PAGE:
Why student walkouts deserve more attention


Aarushi Bahadur

STAND UP. 2022 started with protests on a myriad of topics but where were the people listening to student voice?

Hundreds of students streamed into the parking lot at Central High School earlier this month, demanding the Minneapolis Police Department reevaluate their SWAT practices and no-knock warrants. Three weeks prior, St. Paul students across multiple schools met to request more KN-95 masks, COVID-19 tests for staff and students and firm guidelines for possible online transitions. This isn’t just localized to the Twin Cities, though. School walk-outs are sweeping the country, as students protest gun violence, racism, policing, COVID safety standards and other pressing issues. And though walk-outs have regained prominence in recent years, walkouts have been happening since the late 1950s and early 1960s. Some have even changed history. So why are the calls for the safety and justice of students today being met with silence?
The classic arguments against student activism include that a walkout is merely a convenient excuse to blow off classes, or that students are merely the pawns of teachers’ unions. The concept that students have insight into the world around them equal to that of adults has often been brushed aside. After the Jan. 18 walkout, the board of Saint Paul Public Schools announced that it wouldn’t move school online, like the students had hoped, only utilizing a new metric to determine when schools should make the switch.
While the SPPS holding a meeting was a good first step, it lacked something valuable: student voices. Once again, when the decision was being made, there were no students or advocates for their desires present, despite students being the ones primarily affected by the decision present. And in regards to students wanting to skip classes or only being pawns in a larger scheme beyond their grasp, two points must be raised. First, the majority of students are there to support the cause, and many often get permission to attend in advance or come with premade signs. The dedication behind these walkouts is much more than a couple of students deciding to skip classes. Besides, not all walkouts occur during a scheduled period during school hours. Secondly, while adults may help organize events, it’s mainly students hosting, planning, and speaking at walkouts. The students are taking initiative, with their own actions and words, to draw attention to something that they feel strongly about, not anyone else.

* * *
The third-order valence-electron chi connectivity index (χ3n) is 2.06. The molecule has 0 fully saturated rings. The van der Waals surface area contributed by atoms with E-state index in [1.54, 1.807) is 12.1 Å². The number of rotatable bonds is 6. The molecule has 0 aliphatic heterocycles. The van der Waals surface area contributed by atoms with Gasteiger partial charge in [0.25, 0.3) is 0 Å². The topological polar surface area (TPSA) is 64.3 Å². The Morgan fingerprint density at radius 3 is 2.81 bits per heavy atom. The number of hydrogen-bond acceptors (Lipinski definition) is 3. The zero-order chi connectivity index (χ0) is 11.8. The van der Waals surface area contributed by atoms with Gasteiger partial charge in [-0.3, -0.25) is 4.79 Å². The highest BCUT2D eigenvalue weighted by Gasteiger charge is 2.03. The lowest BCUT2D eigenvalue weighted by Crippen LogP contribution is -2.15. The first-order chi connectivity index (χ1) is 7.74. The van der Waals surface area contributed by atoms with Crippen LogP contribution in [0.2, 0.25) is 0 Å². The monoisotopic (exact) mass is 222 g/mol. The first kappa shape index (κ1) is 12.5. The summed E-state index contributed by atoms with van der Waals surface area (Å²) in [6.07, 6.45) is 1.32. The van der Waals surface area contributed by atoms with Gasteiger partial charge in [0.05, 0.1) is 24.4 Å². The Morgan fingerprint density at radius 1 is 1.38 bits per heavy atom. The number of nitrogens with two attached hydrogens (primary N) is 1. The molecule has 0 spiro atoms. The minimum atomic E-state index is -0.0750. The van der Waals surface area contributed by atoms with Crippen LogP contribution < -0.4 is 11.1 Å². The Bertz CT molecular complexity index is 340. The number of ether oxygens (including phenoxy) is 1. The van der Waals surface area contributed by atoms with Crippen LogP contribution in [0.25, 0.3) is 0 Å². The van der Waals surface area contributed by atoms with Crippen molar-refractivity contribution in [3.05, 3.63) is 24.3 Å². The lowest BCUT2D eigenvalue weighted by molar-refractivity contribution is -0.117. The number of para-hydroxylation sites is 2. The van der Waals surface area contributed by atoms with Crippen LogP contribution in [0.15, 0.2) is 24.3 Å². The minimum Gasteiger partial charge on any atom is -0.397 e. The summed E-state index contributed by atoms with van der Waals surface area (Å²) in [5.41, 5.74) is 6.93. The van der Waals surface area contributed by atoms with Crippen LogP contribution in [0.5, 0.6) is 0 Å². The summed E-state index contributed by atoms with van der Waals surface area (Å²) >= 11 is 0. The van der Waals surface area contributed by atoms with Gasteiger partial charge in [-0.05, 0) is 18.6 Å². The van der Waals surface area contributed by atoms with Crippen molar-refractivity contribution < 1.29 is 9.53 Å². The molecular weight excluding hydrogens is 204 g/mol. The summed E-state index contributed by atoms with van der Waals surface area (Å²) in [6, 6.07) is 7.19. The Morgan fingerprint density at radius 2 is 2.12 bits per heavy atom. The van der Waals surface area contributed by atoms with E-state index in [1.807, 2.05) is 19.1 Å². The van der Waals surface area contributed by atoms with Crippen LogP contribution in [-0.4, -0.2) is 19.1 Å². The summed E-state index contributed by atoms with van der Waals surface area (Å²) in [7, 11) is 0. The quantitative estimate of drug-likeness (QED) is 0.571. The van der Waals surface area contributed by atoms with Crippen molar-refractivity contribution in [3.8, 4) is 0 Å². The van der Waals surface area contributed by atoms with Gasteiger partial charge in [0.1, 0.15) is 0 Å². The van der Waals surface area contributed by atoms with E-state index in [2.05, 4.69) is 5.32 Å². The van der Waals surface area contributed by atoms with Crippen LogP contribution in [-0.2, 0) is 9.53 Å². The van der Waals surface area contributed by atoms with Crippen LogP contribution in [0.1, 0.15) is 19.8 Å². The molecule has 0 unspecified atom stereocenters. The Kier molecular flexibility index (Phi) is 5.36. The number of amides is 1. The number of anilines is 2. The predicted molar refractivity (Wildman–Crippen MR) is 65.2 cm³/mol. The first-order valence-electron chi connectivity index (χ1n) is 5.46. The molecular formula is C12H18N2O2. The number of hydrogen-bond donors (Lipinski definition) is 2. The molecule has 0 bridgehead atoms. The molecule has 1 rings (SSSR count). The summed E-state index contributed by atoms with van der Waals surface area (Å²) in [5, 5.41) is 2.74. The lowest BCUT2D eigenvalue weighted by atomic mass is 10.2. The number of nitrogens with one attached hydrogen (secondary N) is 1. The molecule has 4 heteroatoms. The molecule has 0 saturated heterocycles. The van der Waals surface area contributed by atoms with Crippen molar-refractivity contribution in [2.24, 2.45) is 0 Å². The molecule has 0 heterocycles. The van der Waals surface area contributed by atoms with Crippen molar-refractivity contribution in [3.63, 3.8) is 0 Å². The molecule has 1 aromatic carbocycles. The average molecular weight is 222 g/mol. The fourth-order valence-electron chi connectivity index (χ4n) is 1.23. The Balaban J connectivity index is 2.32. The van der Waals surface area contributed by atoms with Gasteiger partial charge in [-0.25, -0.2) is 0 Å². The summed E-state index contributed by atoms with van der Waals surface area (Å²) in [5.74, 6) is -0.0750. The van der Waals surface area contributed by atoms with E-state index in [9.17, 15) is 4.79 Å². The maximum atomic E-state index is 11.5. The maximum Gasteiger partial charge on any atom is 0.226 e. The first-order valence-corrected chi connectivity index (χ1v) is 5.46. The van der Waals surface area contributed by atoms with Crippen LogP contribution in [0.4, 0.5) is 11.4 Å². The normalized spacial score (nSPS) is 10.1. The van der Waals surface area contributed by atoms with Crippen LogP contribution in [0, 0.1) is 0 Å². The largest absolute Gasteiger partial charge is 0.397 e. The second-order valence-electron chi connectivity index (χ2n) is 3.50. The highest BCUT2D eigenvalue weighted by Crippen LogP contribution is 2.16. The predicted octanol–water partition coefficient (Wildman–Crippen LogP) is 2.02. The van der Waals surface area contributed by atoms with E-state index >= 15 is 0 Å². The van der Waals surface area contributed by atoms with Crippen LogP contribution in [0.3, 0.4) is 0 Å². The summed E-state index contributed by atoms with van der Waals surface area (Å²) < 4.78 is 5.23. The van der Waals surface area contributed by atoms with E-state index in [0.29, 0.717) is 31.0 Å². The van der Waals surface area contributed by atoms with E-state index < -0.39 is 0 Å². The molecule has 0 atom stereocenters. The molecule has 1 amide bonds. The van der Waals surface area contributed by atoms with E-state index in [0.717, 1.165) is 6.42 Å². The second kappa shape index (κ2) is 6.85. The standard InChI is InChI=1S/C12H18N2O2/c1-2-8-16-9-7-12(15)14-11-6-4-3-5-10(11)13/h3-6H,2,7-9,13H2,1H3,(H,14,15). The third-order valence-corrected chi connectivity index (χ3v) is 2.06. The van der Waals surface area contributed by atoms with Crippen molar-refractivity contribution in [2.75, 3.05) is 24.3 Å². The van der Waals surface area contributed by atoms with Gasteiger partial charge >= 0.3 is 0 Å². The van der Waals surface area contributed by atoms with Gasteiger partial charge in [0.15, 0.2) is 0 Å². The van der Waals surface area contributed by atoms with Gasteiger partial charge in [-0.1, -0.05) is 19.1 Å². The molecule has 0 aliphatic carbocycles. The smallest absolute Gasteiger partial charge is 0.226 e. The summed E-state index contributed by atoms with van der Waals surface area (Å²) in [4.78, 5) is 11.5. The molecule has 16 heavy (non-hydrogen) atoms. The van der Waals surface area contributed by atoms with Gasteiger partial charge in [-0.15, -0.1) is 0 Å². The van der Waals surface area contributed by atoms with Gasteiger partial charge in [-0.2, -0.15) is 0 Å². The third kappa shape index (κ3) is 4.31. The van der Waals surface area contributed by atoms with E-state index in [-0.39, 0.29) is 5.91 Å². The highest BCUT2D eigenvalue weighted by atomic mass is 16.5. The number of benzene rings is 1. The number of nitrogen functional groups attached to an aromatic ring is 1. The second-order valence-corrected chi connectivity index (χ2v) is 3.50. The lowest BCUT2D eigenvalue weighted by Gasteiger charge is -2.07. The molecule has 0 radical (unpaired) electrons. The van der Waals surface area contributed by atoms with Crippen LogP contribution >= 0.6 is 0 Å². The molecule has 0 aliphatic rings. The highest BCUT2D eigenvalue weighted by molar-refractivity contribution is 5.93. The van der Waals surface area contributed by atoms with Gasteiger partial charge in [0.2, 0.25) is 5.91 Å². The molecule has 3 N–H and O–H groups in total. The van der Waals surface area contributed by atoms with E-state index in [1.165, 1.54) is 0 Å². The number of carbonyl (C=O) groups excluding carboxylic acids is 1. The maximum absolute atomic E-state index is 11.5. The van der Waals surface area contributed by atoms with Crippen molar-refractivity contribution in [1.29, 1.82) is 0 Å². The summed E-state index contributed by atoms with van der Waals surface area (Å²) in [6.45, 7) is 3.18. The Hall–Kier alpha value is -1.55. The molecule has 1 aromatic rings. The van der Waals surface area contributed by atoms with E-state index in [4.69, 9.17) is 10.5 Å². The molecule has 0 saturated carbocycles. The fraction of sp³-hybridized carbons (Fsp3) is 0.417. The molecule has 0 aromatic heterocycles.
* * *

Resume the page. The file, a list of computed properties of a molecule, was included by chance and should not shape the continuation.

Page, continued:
Walkouts have left large prints on history–The Children’s Crusade of 1963 and the East L.A. Walkouts in 1968, for example–proving that they can garner massive amounts of attention that can help solve societal issues, if not in the present, then in the future. But when students are the minds behind walkouts yet don’t end up influencing any decisions brought about by the attention they may have garnered, what was achieved?
If change is to come about in the world, it’s going to be the next generation pushing it. If positive change has come about through student activism in the past, why isn’t it happening today?

This story was updated Sept. 18.